Medicine cost

As someone who spends a fair bit of time thinking about and dealing with medications and treatments, I like to think I know a little about the subject.  And, to be honest, I was getting a little concerned.  It seemed like there was a real lack of innovative therapies coming to market.

Conducting analysis of new treatments up for FDA approval in 2010 has made me more optimistic.

One of the first events of the year is the coming of Shire’s Vpriv, a new treatment for Gaucher’s.  Considering that the current therapy, Cerezyme, has gone into production deficits, it couldn’t have come at a better time.

Then was the delayed approval of Bydureon, a once weekly form of Byetta.  A glp-1 analogue, this treatment is an innovation in the treatment of diabetes and helps people have better treatment outcomes.

On May 1rst, Provenge, perhaps the first of a new type of treatment, is up for FDA voting and I believe is very likely to make it.  It is an innovative treatment that harvests immune cells from your body and trains them to attack cancer related markets.  While complicated, it offers hope and possibly better treatment.  Its approval could open the door for the field of cancer related vaccine style treatments.

Then later comes Prolia.  Prolia is an innovative monoclonal antibody that targets RANKL.  It prevents osteoclasts from breaking down bone.  It has decent efficacy for bone health in older women, and, most importantly, can be given as an under the skin injection, possibly just once every 6 months.  That’s a lot better than daily pill taking.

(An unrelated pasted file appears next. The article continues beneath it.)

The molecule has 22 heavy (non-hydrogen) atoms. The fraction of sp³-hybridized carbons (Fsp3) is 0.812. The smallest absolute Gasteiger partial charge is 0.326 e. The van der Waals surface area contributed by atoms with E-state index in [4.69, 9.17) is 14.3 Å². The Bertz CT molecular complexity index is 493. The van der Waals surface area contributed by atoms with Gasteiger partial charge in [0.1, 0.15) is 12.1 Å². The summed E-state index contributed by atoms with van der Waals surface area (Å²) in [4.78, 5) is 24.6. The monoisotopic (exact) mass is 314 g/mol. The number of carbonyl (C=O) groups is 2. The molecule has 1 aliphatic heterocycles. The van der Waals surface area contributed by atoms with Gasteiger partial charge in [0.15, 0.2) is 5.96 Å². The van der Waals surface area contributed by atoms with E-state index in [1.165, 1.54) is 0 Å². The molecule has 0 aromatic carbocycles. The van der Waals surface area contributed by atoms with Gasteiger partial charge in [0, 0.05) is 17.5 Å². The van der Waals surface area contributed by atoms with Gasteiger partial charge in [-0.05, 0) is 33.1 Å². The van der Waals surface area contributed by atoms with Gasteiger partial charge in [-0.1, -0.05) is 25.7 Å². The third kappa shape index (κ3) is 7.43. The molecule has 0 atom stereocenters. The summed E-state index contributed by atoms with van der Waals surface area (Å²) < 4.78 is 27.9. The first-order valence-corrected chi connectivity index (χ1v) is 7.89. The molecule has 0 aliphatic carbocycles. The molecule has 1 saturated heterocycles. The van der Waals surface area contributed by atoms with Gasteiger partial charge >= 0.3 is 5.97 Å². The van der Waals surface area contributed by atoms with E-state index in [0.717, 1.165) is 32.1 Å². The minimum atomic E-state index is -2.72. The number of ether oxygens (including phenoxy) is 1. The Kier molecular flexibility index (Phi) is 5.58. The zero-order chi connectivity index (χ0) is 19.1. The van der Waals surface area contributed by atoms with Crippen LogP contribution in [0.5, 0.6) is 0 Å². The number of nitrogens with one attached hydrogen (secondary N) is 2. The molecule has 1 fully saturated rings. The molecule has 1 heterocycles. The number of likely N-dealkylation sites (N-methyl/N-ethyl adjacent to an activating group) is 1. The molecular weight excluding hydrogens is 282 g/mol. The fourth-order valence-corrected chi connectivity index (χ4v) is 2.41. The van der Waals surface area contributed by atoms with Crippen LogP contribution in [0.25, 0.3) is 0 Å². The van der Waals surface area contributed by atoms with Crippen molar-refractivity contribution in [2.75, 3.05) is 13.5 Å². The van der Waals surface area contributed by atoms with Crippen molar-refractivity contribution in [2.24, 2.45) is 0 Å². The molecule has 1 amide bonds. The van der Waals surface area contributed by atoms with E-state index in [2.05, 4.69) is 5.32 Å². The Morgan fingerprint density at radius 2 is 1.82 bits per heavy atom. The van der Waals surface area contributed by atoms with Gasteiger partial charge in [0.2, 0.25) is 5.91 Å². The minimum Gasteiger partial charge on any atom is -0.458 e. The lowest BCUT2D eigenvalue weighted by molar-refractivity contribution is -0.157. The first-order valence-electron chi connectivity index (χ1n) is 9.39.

Benlysta, perhaps the first treatment for lupus in decades, is up for approval later on.  While it is exciting to have innovation, the efficacy data from this treatment are not overwhelming.

To end the year, we have not one, not two, but three(!) treatments for obesity going up to bat.  Some are promising yet a tad scary, like the super effective Qnexa that contains an ingredient from the disasterous phen-fen.  (That ingredient is very likely generally safe).  Then there is the less effective Contrave and the yet unnamed lorcaserin.

This is extremely exciting.  There has been very little innovation in the field of drug treatment for obesity yet three treatments are coming up for FDA approval in just one year.  We haven’t looked at future anticipated drug approvals, but hopefully this positive momentum will continue.

And those are just from some the drugs we’ve looked at.  Some exciting stuff going on in 2010 and pharmacological innovation.